“[It’s] got to be the best lightsaber fight in the history of Star Wars movies,” McGregor said in a chat with IGN. “We rehearsed it so much. Me and Liam [Neeson] and Ray [Park] and then especially the bit after Liam’s down where [it’s] me and Ray. We just had it so well-rehearsed. They were having to overcrank the camera to slow it down a bit because we were so fast. I’m not joking. It’s usually the opposite: They undercrank the camera to speed it up a bit. But we were doing it so fast they thought ‘no one’s going to believe it,’ so they slowed it down a little bit.”
“We were young and on fire. And it was the first movie and we just got really good at it. We didn’t hurt each other. We just could see what was happening. It was like … It was a blur. It was so good fun to do,” McGregor enthused. “And I think it set the bar quite high, you know? And I don’t know that anyone’s ever got better.”
The lead visual effects supervisor for the prequel trilogy, John Knoll, explained why the duel had to be so spectacular when compared to the fights we saw in the original trilogy.
“It wasn’t lost on me that all throughout the original trilogy you’ve never seen Jedi at their prime fighting. You saw Obi-Wan versus Darth Vader; Darth Vader now kind of getting up there in age. In Empire, it’s Luke who’s a kid who’s never really done this before, has just sort of started his training, fighting against Vader who is not really going at him particularly hard,” Knoll said. “Now you go to a situation where you have two Jedi that are in their prime against this baddie that is supposed to be also at his prime, just going at it. It was clear that the choreography had to be something really very dramatic and special because the expectations would be pretty high for this.”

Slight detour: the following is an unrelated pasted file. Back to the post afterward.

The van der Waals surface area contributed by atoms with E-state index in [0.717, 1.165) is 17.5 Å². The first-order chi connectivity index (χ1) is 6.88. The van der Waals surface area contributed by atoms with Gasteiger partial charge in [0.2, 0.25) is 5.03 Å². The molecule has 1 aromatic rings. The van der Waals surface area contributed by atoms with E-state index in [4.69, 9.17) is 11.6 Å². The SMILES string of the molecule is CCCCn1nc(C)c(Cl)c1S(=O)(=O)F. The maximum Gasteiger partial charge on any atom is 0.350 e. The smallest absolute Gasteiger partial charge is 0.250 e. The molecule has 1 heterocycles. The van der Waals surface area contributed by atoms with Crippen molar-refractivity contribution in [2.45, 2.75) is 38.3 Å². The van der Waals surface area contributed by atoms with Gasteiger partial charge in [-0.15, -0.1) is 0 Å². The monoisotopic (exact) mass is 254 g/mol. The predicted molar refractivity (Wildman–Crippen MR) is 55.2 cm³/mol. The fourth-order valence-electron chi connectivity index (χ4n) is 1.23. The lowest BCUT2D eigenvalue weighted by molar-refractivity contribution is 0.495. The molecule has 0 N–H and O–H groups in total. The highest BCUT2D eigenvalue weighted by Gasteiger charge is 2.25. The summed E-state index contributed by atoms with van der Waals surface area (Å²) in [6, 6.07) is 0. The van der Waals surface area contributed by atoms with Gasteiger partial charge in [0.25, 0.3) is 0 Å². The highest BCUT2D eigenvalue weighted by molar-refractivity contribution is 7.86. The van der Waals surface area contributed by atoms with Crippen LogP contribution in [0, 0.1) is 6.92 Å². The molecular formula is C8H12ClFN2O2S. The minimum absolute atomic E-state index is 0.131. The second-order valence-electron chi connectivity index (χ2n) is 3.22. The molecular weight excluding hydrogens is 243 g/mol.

When it came to orchestrating the fight choreography for the three-man duel, prequel trilogy stunt coordinator Nick Gillard started with one guideline that informed everything else. He explained that his “one rule” was that the combatants had to project their heads at all costs. You can lose an arm or a leg, but if you lose your head then it’s game over forever. That’s why all strikes and blocks are oriented around defending their heads and informs when it’s safe to turn your back to an opponent and how they’re always looking at where the enemy saber is going.
“The fact that it was a double ended lightsaber in fact helped us because you can maneuver the thing quicker if you’re against two people,” Gillard said.
But ultimately there came the moment where, after Qui-Gon was taken out, Obi-Wan fought Darth Maul solo and cut his lightsaber in half. That was by design, Gillard says, because it freed him up to have Darth Maul do something different.
“We were interested as well in breaking it in half, only because there’s only so much you can do with a quarterstaff,” Gillard said.
Seeing his master killed then sparked a fire within Obi-Wan. “After Qui-Gon gets killed and Obi comes through, it did have to be more intense. I mean technically Obi would have remained the same in that fight. But we wanted to show that [the Jedi] had passion,” Gillard explained of Obi-Wan’s aggressive, vengeance-fueled attack on Darth Maul.
Knoll also had a bit of trivia about that segment of the fight, saying, “There’s also a wonderful little moment right before the electron beam opens, Ewan was just sort of anticipating the door’s about to open and he’s kind of bouncing up and down a little bit. That wasn’t directed. That was just what Ewan was doing to kind of psych himself up for the take about to start. But George [Lucas] liked it so much that he included that in there.”